As with many other churches the fear of disappearing makes the church to close it walls and became too much focused on maintaining its own faith. But the world requires churches to walk the fine line between keeping and nurturing its own faith and being honestly open and engaging with other beliefs. Ten years is not much but could be enough to plant the seeds for this church to be a model in the practice of ecumenism.
Message from A phone message from Regina SKSent to us on October 5th, 2009
Message from Laura B., Victoria BCSent to us on October 5th, 2009
I came to the Anglican Church from the Roman church in my early twenties, and felt that I had found a home. What I want is for the church to be a home for my daughter when she is in her early twenties and beyond.
When I started being active in the ACC, I was one of the youngest members around the table. Now, over twenty years later, I am still often one of the youngest which causes me some concern. I worship (and work) at a large downtown Cathedral that utilizes both the BCP and alternative services. I choose to attend the alternative services. Inclusive language is very important to me. Social justice is very important to me. The Spiritual education of children and youth is important to me. Respect and love are important to me.
So … I hope that the Church (organization, buildings and people) in 2019 reflects LOVE for God’s people and creation; that it respects individuals by honoring a heritage that values contributions from the past without letting them impede the progress of the Gospel in the present and the future; and that the care and nurture of children and youth in our communities become a genuine focus, not a sidebar or addendum.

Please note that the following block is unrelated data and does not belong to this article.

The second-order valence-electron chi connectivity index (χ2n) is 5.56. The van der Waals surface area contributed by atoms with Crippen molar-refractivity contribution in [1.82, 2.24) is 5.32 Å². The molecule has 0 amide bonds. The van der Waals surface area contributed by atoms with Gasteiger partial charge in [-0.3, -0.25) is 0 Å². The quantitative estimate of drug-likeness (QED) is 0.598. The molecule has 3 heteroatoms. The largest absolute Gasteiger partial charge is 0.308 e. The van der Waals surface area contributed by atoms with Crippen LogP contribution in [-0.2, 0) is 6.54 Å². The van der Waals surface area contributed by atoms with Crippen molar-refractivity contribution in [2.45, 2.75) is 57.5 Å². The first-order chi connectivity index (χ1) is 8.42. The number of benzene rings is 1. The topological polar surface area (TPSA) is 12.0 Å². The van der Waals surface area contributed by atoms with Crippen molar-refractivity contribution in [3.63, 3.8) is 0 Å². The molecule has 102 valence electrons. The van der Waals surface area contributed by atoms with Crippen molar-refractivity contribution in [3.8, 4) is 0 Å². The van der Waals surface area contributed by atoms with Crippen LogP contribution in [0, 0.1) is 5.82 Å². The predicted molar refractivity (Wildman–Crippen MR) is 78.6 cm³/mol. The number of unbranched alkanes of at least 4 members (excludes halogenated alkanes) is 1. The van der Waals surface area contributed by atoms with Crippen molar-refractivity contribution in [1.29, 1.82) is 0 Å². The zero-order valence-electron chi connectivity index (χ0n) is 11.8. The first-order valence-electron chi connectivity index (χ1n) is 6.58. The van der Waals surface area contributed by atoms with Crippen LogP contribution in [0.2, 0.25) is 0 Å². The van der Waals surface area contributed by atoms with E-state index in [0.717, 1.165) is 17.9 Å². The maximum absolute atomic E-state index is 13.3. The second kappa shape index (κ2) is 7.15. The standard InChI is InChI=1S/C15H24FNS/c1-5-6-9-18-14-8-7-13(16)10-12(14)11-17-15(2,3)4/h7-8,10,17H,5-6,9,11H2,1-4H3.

When she was five, my daughter drew a picture of a “church” in her school workbook. It was the usual square-bottomed, triangle-roofed building, but with backwards L’s on the floor, a huge smiley face, and two arms that each had double-hearts as hands. It hangs above my desk. I offer it as her contribution.
Message from Barbara H., Campbell River BCSent to us on October 5th, 2009
Thank you for the opportunity to be part of Vision 2019 and to be part of this church in this beautiful country of Canada!
I have dreams, hopes and prayers, and questions for the Anglican Church of Canada for Vision 2019.
My prayer is one of spiritual renewal, as a “fresh wind” for all involved in the church and that this will bring a new spiritual direction to those inside and outside our church, one with life, energy for service, and evangelism with a love of Christ.
I also pray that there will be peace within the Anglican Church, locally, nationally and globally, with a focus on scripture, the stories of the Bible, and the teachings of the Gospels. Since many people across Canada have not had the opportunity to hear God’s word, this is the first mission field.
My question is: where have all the young families with babies, children, and youth gone? What do we need to consider in order to attract them?
It is time we put aside divisive discussions as that has contributed to the spiralling loss of numbers within our church, that there will be healing within our church, and that we will work together cooperatively. Let us seek new ways to provide programs of life expanding ministry to all, especially young family ministry, in a multigenerational setting, that welcomes all into the one body. We are family and need each other “from generation to generation!”